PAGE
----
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Reviewing an MCAT FL/ Practice Exam

Updated: Jan 4, 2022

April 7, 2020


Soooooo this week, I took my first MCAT practice test after a bit of studying and got a 495. Was I disappointed? ABSOLUTELY. I debated whether to share this with y’alll, but if not me, then who? This journey to medicine has become some competitive - cut throat even. My goal is to break down the barriers that have been put up and be completely transparent about this process.


I started with a 498 diagnostic in October with Altius, and I began studying in February. I was hoping to hit 500 with the half-length practice exam from Kaplan, but instead I got a 495. However, after taking the exam, I have learned a lot about how to alter my study habits as I continue content review. I plan to incorporate A LOT more practice into this second phase of content review, so hopefully I will see some better results.

NOW, to the important stuff. Like I said, I felt a bit defeated after taking my practice exam. But two days later, I feel rejuvenated and ready to tackle this MCAT head-on. I feel this way because I reviewed my exam. Aside from taking FLs to build up endurance, reviewing them might be the second most important part of MCAT prep. I learned so much about content gaps, test-taking strategies, and how to better prepare in the future. And here’s how I did it:




It took me about 15 pages in a composition notebook to review my practice exam from this week. I started by putting my score, the date, and where the exam came from if I ever need to reference it again. I created a chart of how many questions I missed per section. I also included a column for the number of questions I had the right answer but switched to the wrong answer! I’m big into second guessing myself, so I want to track this over time. Then I jumped into each section!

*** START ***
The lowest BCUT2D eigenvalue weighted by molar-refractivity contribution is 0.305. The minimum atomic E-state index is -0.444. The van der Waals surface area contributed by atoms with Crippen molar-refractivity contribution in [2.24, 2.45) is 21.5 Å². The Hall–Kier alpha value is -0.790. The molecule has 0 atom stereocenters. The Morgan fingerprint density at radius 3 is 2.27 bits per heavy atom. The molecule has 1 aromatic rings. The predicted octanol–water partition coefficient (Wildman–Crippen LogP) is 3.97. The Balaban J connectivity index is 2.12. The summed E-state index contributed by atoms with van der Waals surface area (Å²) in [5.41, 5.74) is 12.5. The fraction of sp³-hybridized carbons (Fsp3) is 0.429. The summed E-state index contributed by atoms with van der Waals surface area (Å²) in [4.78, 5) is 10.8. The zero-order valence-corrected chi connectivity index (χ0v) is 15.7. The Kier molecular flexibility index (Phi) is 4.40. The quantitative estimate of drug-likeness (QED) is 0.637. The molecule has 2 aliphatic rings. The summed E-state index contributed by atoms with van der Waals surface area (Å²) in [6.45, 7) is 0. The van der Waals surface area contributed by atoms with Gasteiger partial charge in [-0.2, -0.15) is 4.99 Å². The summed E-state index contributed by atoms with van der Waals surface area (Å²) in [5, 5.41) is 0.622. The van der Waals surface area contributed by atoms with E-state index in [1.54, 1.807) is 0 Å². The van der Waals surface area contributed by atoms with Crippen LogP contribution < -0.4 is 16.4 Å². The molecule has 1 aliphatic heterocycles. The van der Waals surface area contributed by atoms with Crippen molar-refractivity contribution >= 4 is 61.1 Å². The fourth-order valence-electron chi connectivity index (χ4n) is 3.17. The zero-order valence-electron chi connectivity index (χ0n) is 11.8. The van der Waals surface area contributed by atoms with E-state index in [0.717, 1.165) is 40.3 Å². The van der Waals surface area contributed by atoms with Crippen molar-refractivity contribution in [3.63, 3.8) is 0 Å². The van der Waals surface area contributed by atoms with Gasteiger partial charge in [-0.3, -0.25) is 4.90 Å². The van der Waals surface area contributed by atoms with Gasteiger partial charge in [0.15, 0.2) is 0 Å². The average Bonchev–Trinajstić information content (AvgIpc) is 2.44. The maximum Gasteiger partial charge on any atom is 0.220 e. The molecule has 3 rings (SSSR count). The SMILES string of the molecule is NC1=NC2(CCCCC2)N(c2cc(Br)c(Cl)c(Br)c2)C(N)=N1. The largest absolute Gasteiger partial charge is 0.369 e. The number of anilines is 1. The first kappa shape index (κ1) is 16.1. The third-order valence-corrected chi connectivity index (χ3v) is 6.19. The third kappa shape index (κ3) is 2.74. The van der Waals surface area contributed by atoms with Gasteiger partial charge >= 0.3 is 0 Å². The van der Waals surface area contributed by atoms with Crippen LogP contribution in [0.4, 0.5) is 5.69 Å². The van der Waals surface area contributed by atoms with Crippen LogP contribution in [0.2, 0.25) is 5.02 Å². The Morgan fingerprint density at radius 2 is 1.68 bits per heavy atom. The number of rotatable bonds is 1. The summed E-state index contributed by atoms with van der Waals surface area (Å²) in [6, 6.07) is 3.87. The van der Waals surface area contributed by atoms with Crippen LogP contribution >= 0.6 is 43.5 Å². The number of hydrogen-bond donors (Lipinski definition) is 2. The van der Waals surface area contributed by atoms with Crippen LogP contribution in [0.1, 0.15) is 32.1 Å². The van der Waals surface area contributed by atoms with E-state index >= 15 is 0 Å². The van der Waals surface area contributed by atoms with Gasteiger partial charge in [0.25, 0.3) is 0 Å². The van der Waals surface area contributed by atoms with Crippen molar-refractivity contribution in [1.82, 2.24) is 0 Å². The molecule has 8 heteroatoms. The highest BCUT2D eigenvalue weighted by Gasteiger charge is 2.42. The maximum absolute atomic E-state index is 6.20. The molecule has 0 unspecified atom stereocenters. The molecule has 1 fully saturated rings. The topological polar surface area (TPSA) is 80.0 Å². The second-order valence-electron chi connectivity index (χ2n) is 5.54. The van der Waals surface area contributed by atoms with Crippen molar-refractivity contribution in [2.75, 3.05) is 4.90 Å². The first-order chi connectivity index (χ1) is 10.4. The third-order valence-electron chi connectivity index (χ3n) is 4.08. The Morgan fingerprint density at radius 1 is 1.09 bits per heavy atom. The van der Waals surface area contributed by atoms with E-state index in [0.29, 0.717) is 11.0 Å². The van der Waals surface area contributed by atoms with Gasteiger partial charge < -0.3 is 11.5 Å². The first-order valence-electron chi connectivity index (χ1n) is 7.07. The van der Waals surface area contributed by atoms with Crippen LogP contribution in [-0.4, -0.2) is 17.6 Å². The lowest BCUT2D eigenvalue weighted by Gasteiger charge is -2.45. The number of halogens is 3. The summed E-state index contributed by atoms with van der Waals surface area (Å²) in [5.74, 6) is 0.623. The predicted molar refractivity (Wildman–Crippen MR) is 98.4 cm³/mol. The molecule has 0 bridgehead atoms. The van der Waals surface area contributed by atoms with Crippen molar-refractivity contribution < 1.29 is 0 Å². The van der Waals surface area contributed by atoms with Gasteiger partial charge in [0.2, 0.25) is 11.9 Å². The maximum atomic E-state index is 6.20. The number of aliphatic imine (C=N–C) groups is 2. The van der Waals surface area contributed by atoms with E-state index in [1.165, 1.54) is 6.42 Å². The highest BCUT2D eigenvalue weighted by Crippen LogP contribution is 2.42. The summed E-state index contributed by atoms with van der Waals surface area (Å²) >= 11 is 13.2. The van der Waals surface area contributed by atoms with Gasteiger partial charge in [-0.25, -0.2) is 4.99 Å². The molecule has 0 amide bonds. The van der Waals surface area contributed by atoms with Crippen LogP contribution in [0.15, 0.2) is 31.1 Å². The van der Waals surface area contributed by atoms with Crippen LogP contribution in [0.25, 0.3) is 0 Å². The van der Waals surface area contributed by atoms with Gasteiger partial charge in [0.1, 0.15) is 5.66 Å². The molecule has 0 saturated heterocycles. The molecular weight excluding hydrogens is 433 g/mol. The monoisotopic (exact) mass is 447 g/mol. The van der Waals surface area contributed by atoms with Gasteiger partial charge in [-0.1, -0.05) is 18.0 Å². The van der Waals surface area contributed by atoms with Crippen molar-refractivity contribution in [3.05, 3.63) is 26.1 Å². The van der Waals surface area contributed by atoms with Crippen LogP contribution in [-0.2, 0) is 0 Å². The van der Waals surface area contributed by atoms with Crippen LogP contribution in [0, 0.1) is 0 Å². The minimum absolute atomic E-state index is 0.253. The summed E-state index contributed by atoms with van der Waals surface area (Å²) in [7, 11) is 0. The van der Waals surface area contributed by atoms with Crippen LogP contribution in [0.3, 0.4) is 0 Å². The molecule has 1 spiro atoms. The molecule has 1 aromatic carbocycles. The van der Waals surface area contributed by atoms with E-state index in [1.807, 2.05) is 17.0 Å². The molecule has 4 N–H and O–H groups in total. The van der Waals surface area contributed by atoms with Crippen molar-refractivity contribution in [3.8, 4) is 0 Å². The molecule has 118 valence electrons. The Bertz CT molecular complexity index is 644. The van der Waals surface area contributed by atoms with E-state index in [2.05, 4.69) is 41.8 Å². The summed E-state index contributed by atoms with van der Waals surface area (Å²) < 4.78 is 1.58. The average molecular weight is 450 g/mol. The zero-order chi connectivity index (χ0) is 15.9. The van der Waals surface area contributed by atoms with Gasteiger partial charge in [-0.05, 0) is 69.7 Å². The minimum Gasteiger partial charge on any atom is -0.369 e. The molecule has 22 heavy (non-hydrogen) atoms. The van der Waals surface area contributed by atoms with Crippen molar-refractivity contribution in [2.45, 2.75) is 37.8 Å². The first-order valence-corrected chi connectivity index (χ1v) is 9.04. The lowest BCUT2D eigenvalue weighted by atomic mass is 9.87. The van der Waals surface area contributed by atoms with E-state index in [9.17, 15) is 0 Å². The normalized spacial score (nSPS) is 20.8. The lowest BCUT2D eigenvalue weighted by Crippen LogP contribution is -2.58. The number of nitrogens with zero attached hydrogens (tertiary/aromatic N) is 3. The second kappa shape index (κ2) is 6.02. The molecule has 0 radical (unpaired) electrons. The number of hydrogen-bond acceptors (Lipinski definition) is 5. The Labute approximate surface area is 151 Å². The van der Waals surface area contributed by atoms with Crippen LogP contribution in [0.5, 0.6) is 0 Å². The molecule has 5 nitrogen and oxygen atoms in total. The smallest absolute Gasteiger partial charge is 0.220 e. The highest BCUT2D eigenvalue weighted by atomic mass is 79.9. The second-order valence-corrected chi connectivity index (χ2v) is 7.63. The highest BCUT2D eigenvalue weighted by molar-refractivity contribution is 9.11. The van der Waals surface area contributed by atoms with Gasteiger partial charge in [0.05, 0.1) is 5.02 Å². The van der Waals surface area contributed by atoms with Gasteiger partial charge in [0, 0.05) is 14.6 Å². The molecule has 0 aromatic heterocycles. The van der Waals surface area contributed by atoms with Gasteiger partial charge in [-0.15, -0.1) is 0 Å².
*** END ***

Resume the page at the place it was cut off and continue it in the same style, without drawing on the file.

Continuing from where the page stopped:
For B/B, P/S, and C/P, my review was pretty much the same. Generally, I created a chart with the question number, topic, my reasoning, and the explanation given by the test company. In the question column, I color-coded the question number based on whether I got it right or wrong and put a star beside questions that I flagged while taking the exam. The topic of each question will be give by the test prep company, and that column will help me easily determine which topics need to be reviewed and find major content gaps. I figured out that I desperately need to review Attitudes and Behavior for P/S. For the my reasoning column, I put any scratch work I jotted down during the test in addition to why I may have gotten it wrong. That could be anything from misread the question, didn’t read the passage well enough, need to review the content, etc. Finally, I put a column for the explanation from the test prep company. I tried to rephrase their explanation in words that made sense to me. I also made sure to not only include explanations for right answers but why other answers were wrong.

CARS was a bit different. I split everything up by passage and instead of topic, there is a column for question type. This is also given by the test prep company and includes things such as inference or strengthen/weaken. This is imperative to understand which types of questions you have issues with in this section. I also had one big column for explanation where I wrote down where I went wrong and how the test prep company explained it.


I reviewed every single question on the exam. I filled in my chart for every wrong answer and some right answers. For questions I got correct, I filled in the chart for questions I got right through guessing, got right because of the wrong reasons, or questions regarding topics I wasn’t super confident in. I'm going to use this notebook to guide me in creating more Anki cards for weak subjects and targeted practice questions in the future.


When reviewing, don't just focus on content. Knowing your content is important, but the MCAT is also about understanding passages and interpreting data. In my notebook, I jotted down some strategies to utilize in future practice based on the mistakes I made. There are so many things I learned from this practice exam like read the passage because sometimes the information is right there in your face, build up my endurance for CARS and learn how to read extremely boring things, check over your answers, and trust yourself.


My first practice test after studying was definitely not where I expected it to be. I think that my studying so far has been productive but not as effective as it could’ve been. I’m planning to incorporate more practice questions, more passage practice, and more Anki in the future. Stay tuned for post on phase 2 of content review.


Until then, check out my insta for all things pre-med at melanin.in.premed✨

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